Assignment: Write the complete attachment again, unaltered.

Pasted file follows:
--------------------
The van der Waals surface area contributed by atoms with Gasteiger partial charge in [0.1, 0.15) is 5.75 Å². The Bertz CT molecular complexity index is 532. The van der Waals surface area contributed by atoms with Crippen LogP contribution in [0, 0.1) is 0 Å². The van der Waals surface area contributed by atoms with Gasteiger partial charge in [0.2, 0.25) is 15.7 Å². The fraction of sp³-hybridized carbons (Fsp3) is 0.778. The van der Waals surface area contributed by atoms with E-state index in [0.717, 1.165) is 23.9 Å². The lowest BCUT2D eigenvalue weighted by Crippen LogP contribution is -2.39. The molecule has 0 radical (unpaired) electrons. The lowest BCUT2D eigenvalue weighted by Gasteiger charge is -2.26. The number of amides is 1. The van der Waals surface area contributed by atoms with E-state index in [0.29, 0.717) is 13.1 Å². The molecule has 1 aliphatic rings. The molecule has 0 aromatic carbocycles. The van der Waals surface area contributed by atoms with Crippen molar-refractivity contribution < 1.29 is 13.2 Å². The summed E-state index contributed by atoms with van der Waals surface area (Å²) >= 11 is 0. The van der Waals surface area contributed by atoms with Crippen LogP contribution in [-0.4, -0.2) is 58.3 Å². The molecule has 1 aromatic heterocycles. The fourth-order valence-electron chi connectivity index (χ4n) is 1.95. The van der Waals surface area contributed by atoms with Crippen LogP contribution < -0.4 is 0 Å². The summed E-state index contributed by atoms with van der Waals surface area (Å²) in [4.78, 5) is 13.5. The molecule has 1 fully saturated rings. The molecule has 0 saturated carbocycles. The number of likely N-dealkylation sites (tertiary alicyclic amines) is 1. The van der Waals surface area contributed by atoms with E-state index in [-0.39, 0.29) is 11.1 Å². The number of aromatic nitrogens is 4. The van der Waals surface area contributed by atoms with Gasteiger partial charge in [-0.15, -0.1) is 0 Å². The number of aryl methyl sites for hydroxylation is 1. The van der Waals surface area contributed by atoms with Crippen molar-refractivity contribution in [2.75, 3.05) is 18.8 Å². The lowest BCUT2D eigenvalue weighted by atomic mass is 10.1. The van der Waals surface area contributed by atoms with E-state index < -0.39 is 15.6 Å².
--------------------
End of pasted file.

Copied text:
The van der Waals surface area contributed by atoms with Gasteiger partial charge in [0.1, 0.15) is 5.75 Å². The Bertz CT molecular complexity index is 532. The van der Waals surface area contributed by atoms with Crippen LogP contribution in [0, 0.1) is 0 Å². The van der Waals surface area contributed by atoms with Gasteiger partial charge in [0.2, 0.25) is 15.7 Å². The fraction of sp³-hybridized carbons (Fsp3) is 0.778. The van der Waals surface area contributed by atoms with E-state index in [0.717, 1.165) is 23.9 Å². The lowest BCUT2D eigenvalue weighted by Crippen LogP contribution is -2.39. The molecule has 0 radical (unpaired) electrons. The lowest BCUT2D eigenvalue weighted by Gasteiger charge is -2.26. The number of amides is 1. The van der Waals surface area contributed by atoms with E-state index in [0.29, 0.717) is 13.1 Å². The molecule has 1 aliphatic rings. The molecule has 0 aromatic carbocycles. The van der Waals surface area contributed by atoms with Crippen molar-refractivity contribution < 1.29 is 13.2 Å². The summed E-state index contributed by atoms with van der Waals surface area (Å²) >= 11 is 0. The van der Waals surface area contributed by atoms with Crippen LogP contribution in [-0.4, -0.2) is 58.3 Å². The molecule has 1 aromatic heterocycles. The fourth-order valence-electron chi connectivity index (χ4n) is 1.95. The van der Waals surface area contributed by atoms with Crippen LogP contribution < -0.4 is 0 Å². The summed E-state index contributed by atoms with van der Waals surface area (Å²) in [4.78, 5) is 13.5. The molecule has 1 fully saturated rings. The molecule has 0 saturated carbocycles. The number of likely N-dealkylation sites (tertiary alicyclic amines) is 1. The van der Waals surface area contributed by atoms with E-state index in [-0.39, 0.29) is 11.1 Å². The number of aromatic nitrogens is 4. The van der Waals surface area contributed by atoms with Gasteiger partial charge in [-0.15, -0.1) is 0 Å². The number of aryl methyl sites for hydroxylation is 1. The van der Waals surface area contributed by atoms with Crippen molar-refractivity contribution in [2.75, 3.05) is 18.8 Å². The lowest BCUT2D eigenvalue weighted by atomic mass is 10.1. The van der Waals surface area contributed by atoms with E-state index < -0.39 is 15.6 Å².